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Shedding Baggage

Shedding Baggage

Tata Steel's move to get out of the UK shows it is getting realistic about its global ambitions.

Cyrus Mistry, Chairman of Tata Group (Photo: Vivan Mehra) Cyrus Mistry, Chairman of Tata Group (Photo: Vivan Mehra)

The board of Tata Steel has decided that it will not inject more capital in its beleaguered UK business. It has also announced a plan to exit the country "in whole or in parts". This can be read in two ways. One, Tata Steel has accepted that its 2007 deal to buy Corus, of which the UK business was a part, for $12 billion was a mistake, and the people who struck it failed to rightly assess the risks involved. Two, the UK government has little concern for the Tata Group, a major investor that also owns car maker Jaguar Land Rover and Tetley Tea in the country.

The ambitious Corus acquisition was touted as a symbol of the arrival of Indian companies on the global stage. With this, Tata Steel, which was then one-fourth the size of the Anglo-Dutch steel maker, became the world's fifth-largest steel producer. But the timing and the price - 70 per cent above the stock price - raised eyebrows. Tata Steel paid $4 billion (»2.8 billion) from itss own pocket and borrowed the rest from Indian and foreign banks.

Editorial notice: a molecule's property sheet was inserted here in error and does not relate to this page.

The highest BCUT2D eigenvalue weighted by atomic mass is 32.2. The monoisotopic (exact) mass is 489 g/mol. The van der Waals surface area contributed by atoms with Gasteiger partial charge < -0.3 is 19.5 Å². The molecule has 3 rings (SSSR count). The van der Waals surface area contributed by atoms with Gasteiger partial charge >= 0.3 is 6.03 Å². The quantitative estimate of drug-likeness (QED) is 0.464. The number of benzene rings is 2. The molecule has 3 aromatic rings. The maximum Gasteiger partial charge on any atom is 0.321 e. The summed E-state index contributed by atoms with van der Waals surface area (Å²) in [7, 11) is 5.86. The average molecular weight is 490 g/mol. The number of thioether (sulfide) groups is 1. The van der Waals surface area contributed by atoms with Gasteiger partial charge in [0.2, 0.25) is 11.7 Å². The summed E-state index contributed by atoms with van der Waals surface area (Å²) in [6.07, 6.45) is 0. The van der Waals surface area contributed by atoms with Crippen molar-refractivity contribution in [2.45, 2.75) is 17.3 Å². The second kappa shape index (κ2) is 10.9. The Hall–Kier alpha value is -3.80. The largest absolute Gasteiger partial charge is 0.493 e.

The party did not take long to end. The financial downturn in 2008 shrunk steel demand across the globe. Corus, later named Tata Steel Europe, announced job cuts in the Netherlands and the UK, and mothballed its Teeside Cast Products Plant. At the peak of the crisis, it was producing half its capacity. The second blow was struck by cheap Chinese imports that have flooded global markets over the past few years.

S.P. Tulsian, an independent analyst, says the company failed right from the deal negotiation stage. "And no recovery seems to be in the offing," he says.

In two steps, Tata Steel wrote off »2 billion, but the debt kept rising. In March 2015, the consolidated debt was Rs 80,700 crore compared to Rs 54,704 crore in 2008. A part of this was taken for building a three-million-tonne plant at Kalinganagar in Odisha and expansion of the Jamshedpur plant. Despite a $7-billion loan recast, which got over in 2014, the company has failed to reduce the debt.

While the company reels under the pressure of falling commodity crisis, those who led the acquisition have either retired or quit. B. Muthuraman, former Vice Chairman of Tata Steel, is not with the group. Arun Kumar Gandhi, the lead negotiator, has also left. Ratan Tata, under whom the acquisition was done and who never accepted that Corus was a bad investment, has given way to Cyrus Mistry as group chairman.

Karl Koehler recently stepped down from the post of managing director after steering the company for over five years. After announcing the second quarter results, he had told BT that the UK government did not listen to the company, which was suffering from Chinese dumping. Tata Steel said "…trading conditions in the UK and Europe have rapidly deteriorated more recently due to global oversupply, significant increase in third country exports into Europe, high manufacturing costs, weakness in domestic demand and volatile currency".